So when I started to channel on Saturday Coach Troy, it felt right. Don't just finish the run. Finish the run well. Earn your easy week.

And earn it I did.

I ran 20k. I stopped only once, at 12k, to refill water bottles, check my blood sugar, and assure Doug that I was fine.

Every step I took was a step I ran.

I sipped water or Nuun every kilometre as is my new routine. I kept my heart rate in check. My ears did not plug up. My energy did not flag and my blood pressure before and after the run were almost identical.

I finished my run well and I earned my easy week.

Thanks Coach Troy!

Friday, April 24, 2015

Triathlon Training or the Lack Thereof

Why is it that I am extremely regimented when it comes to half marathon training...

...and yet extremely lackadaisical when it comes to triathlon training?

I have had my long run distances written out for two months now. They are posted on a sticky note in my office. Every Saturday I dutifully run the distance I am supposed to run. Every Monday when I get to work I cross another run off my sticky note.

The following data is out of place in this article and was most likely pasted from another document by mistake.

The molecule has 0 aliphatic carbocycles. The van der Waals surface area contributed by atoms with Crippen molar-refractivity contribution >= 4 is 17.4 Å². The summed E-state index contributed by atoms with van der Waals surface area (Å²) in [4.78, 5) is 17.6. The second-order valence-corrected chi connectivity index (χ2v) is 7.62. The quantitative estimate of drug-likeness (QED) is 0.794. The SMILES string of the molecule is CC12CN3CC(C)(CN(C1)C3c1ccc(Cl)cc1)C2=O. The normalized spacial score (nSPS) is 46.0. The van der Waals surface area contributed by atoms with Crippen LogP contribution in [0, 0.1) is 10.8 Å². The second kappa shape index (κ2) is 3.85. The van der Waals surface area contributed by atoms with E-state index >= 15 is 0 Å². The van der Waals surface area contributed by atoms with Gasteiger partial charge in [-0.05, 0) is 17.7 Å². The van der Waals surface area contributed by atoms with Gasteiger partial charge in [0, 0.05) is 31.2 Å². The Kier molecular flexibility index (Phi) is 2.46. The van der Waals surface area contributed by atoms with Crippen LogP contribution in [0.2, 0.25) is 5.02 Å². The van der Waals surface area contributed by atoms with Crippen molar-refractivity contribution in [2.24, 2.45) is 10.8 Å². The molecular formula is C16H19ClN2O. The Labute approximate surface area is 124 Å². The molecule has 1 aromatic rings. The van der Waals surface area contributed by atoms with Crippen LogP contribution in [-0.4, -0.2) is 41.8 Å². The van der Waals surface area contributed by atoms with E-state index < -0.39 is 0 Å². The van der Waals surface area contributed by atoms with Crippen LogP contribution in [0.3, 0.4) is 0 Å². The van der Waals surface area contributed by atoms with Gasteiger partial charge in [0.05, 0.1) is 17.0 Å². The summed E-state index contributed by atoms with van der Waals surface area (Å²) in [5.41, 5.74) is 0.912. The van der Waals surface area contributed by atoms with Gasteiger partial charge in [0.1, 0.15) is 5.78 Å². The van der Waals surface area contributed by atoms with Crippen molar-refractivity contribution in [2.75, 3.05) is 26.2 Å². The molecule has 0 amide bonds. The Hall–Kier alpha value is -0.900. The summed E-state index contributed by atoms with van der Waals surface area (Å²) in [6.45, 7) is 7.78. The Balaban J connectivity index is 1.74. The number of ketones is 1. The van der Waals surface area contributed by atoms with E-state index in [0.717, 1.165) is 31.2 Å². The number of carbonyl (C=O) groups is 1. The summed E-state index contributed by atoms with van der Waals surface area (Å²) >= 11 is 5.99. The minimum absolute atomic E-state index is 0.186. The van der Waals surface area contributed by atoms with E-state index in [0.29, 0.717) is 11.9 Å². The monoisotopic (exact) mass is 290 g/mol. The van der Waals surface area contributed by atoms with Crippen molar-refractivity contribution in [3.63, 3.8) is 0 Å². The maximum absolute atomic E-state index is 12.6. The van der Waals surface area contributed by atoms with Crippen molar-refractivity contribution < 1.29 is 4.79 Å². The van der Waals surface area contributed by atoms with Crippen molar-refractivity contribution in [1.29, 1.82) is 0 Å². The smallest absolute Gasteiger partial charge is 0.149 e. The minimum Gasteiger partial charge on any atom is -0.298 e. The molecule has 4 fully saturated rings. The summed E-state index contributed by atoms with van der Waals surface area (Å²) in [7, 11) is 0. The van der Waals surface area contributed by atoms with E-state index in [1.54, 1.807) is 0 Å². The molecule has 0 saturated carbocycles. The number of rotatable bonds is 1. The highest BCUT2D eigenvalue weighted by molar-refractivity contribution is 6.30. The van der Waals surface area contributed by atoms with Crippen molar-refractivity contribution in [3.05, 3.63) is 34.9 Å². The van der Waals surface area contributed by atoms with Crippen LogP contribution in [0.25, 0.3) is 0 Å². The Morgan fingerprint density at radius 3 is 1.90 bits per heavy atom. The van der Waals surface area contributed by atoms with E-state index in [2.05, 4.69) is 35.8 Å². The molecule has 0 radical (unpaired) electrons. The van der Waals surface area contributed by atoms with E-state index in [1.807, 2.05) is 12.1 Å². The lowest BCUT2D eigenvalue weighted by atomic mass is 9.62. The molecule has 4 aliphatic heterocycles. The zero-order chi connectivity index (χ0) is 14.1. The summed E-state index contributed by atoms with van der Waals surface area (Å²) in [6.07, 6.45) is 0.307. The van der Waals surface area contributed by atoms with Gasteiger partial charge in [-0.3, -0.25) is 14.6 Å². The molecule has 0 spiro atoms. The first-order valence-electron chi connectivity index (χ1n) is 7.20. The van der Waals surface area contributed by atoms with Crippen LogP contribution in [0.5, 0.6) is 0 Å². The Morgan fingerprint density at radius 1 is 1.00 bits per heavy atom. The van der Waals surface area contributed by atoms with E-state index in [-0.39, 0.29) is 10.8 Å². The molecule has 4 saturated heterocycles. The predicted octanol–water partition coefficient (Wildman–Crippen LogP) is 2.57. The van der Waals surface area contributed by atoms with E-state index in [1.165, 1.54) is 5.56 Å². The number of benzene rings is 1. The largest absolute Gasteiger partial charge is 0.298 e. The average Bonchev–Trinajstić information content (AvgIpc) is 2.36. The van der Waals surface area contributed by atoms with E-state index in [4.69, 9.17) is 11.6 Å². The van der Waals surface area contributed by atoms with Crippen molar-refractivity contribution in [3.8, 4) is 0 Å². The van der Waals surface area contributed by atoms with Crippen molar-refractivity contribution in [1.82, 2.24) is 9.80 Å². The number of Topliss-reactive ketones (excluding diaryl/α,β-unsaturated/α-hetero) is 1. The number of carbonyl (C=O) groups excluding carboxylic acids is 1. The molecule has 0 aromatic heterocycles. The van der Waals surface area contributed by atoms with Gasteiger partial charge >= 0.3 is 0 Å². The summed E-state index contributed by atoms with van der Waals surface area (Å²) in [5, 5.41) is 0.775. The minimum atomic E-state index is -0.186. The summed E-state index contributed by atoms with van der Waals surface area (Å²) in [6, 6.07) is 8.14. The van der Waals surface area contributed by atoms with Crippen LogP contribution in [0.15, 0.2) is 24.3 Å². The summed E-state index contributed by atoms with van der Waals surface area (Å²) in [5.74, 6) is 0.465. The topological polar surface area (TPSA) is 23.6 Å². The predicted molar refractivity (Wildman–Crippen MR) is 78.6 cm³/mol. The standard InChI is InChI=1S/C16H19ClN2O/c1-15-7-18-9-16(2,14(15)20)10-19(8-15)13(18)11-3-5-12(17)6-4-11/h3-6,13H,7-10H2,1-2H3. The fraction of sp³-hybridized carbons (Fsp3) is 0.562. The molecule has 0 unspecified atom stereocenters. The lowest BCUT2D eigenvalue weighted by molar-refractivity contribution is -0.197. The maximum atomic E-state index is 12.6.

I have a triathlon the weekend after this half marathon I am training for and I won't be doing anything specific for it other than swimming at the pool and cycling either on the trainer or outside if it ever warms up enough to do so. I don't build up. I don't taper. When I swim I swim for 45-60 minutes and when I cycle I cycle for about an hour. C'est tout.

Maybe it's because a triathlon is three different activities, and none of them too long. I never worry much about finishing because I know that I can fairly easily complete each of those distances on their own. And if I slow down a bit, I have enough energy to complete them in a row.

I could never just go out and wing a half marathon. Run a few 10k runs and then somehow pull off twice that on race day. I've been running this distance for years and have never once thought it was remotely easy to do. Even the training knocks me out.

And yet every triathlon I have done has been done without following any kind of triathlon training plan. I just swim, cycle and run and then, on race day, do them one after the other wearing a special outfit.

Is that weird? Do other people religiously follow triathlon training plans the way I follow half-marathon ones?

I have an Olympic distance triathlon coming up in July. The first and only other time I have done that distance I did not follow a training plan. I just took it one activity at a time and tried not to burn out before the finish. I didn't burn out and it went fairly well.